A report about the tenth anniversary of the massacre at Columbine High School that was originally slated to run on Oprah's April 20 program, but host Oprah Winfrey ordered it yanked at the last minute. In a statement, Winfrey says she made the decision because the footage focused too heavily on killers Eric Harris and Dylan Klebold. But other issues were also in play. Randy Brown, the father of a Columbine student, confirmed in this space that he and other parents complained to producers about the guests in the pre-taped segment -- Kate Battan, Jefferson County's chief Columbine investigator; Dwayne Fuselier, an FBI profiler whose son, also a Columbine student, made a parody video depicting the destruction of the school two years before the assault; and Dave Cullen, author of the book Columbine.
Now, Brian Rohrbough, whose son Daniel was killed in the attack, confirms that he also protested this lineup . In addition, he reveals that in a phone conversation earlier this week, Morgan Bury, a member of the Oprah staff, told him that the segment will not be resurrected. "She specifically called to tell me that this was a permanent decision -- that the show will never be aired," Rohrbough says.
A comment from an Oprah spokeswoman wasn't quite as definitive. "There are no plans to air the segment at this time," she said, pretty much echoing a statement offered on April 20. However, she confirmed that Bury is part of the Oprah team and did not otherwise contradict Rohrbough.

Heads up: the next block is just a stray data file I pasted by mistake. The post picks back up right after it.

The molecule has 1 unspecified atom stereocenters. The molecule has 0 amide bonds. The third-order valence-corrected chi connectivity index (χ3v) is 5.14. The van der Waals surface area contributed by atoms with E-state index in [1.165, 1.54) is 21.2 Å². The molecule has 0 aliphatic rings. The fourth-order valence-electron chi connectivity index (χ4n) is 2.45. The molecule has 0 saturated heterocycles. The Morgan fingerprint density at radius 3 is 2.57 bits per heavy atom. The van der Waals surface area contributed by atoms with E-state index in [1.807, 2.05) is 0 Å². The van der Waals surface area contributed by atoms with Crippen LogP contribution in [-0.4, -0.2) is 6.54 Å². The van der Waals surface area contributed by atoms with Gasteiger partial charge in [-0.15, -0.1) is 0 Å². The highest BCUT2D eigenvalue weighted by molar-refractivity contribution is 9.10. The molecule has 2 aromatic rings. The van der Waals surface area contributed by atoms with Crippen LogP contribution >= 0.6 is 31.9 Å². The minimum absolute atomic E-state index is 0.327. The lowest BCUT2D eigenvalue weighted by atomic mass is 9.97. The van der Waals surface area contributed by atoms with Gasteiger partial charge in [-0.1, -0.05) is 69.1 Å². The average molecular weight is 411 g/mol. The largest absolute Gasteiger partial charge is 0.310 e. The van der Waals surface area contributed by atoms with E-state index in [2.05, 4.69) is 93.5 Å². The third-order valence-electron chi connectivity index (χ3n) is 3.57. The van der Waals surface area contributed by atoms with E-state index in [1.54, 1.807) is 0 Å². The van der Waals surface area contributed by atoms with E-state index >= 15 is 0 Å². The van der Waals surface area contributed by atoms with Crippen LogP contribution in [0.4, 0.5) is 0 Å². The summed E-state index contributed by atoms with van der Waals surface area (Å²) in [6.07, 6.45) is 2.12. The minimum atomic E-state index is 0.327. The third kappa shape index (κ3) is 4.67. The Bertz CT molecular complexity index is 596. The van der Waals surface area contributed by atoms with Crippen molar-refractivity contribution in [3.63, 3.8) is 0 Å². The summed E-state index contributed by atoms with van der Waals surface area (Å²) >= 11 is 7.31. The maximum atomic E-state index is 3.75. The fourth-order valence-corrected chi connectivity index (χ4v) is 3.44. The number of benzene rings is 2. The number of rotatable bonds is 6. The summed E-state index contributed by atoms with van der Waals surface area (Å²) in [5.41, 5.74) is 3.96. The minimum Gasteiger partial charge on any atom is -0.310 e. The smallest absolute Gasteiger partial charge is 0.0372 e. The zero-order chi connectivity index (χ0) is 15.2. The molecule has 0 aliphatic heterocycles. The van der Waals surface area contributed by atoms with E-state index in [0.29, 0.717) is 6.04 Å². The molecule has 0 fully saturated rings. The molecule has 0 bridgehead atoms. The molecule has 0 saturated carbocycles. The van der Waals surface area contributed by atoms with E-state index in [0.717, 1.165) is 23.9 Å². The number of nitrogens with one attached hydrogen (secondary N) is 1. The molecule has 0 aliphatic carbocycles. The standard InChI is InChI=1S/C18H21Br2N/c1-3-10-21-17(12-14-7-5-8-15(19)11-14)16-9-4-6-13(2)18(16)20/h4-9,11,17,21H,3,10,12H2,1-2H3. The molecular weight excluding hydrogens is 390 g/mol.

According to Rohrbough, he heard about the Columbine-anniversary package for Oprah when "a producer called seeking photos they wanted to honor the victims with. I asked her who was on the show, and with some hesitancy, she told me. I asked her to let me go on the show with them" -- he had guested once previously, following the 2007 shootings at Virginia Tech -- "so the audience wouldn't be deceieved by what they said. And she said she couldn't do that."
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Rohrbough says that he and Brown let producers know how unhappy they were about the participation of Battan and Fuselier, as did Sue Petrone, Daniel's mother, and her husband, Rich Petrone -- "and I've heard that other families did as well."
When asked about the overall quality of the Columbine-anniversary items he saw, Rohrbough finds it difficult to generalize. Overall, though, he felt that "the Denver media has done a fairly good job of trying to cover this. The national media, it depends on who you're talking to. They're certainly better now than they were in the beginning."
He saves his biggest compliment for Winfrey: "To Oprah's credit, she had enough concern for the families that this show didn't take place, and now it will never take place."